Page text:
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RaLinda Harter

Patients & Survivors Stage III Colon Cancer Nebraska

Story: "I was 51 when I was diagnosed with stage III colon cancer. I thought I was doing all the right things to take care of myself. I was an active, healthy woman that exercised and ate right. I had a colonoscopy at the age of 50 and about a year later, I started experiencing symptoms – bowel changes, narrowing stools, blood, fatigue, and weight changes.

"With my healthy lifestyle and a recently clear colonoscopy, my doctor and I didn't expect it to be cancer. In 2021 and after several months of normal tests, my doctor sent me to a gastroenterologist.

"They asked that I do another colonoscopy, and this is when they found a tumor in my sigmoid colon. That was June 2021. In July, I had a left colectomy with end-to-end colorectal anastomosis. In August, I started chemo, and I finished my last round in March of 2022. Currently, I am NED.

"My family and friends have been my rock over the last couple of years. Always there for me. They help with all the challenges that a cancer diagnosis and chemo can give you. I am most thankful for that.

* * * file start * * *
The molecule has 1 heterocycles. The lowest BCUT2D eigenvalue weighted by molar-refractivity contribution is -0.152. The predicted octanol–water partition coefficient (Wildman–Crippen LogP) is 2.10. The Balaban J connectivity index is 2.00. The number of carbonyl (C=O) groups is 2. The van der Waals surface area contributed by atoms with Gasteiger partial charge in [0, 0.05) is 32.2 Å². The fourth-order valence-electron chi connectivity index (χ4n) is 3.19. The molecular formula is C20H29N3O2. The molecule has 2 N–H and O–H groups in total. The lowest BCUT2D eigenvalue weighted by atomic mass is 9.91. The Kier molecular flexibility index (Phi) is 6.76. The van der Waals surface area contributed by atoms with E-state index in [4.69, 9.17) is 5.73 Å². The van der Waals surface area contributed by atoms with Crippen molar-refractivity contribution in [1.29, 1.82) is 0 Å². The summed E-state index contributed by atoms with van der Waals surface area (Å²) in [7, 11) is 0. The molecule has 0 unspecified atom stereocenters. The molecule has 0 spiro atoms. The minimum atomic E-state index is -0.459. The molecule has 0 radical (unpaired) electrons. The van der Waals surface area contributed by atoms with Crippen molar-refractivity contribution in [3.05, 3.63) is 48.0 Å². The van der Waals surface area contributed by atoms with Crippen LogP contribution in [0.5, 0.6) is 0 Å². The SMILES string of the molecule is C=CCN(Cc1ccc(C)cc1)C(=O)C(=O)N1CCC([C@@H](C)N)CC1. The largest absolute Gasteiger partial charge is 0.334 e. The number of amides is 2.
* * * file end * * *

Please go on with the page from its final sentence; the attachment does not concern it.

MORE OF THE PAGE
"I also learned that we must be our own best health advocates. When all the tests were coming back normal, I knew what I was going through was not normal for my body. I kept pressing my doctor for more tests, different tests, and I needed an answer. Cancer certainly wasn't the answer I wanted, but I had a path forward. With the support of my family, friends, work, and God, I knew I'd come through this. I still struggle with some of the lasting effects of chemo, but I'm slowly getting back to where I was. Time is my friend. Please, please, pay attention to your body and fight to get an answer. If I would have waited, things could have been very different."

Advice: "Don't be afraid. We must be our own health advocates. Colonoscopies are not difficult and there is so much our bowel movements can tell us about our health. Talk to your doctor. If you don't feel right, speak up. There are people who want to help. Giving up a few hours of your time could save your life.

"Put yourself first. Your body is fighting for you. Let it. Give your body and mind the time it needs to heal. It may go slow, but it will get there. Know you have a whole community of people here to help. Reach out. Speak up. Help others if you have survived your fight. We have a lot of work to do."

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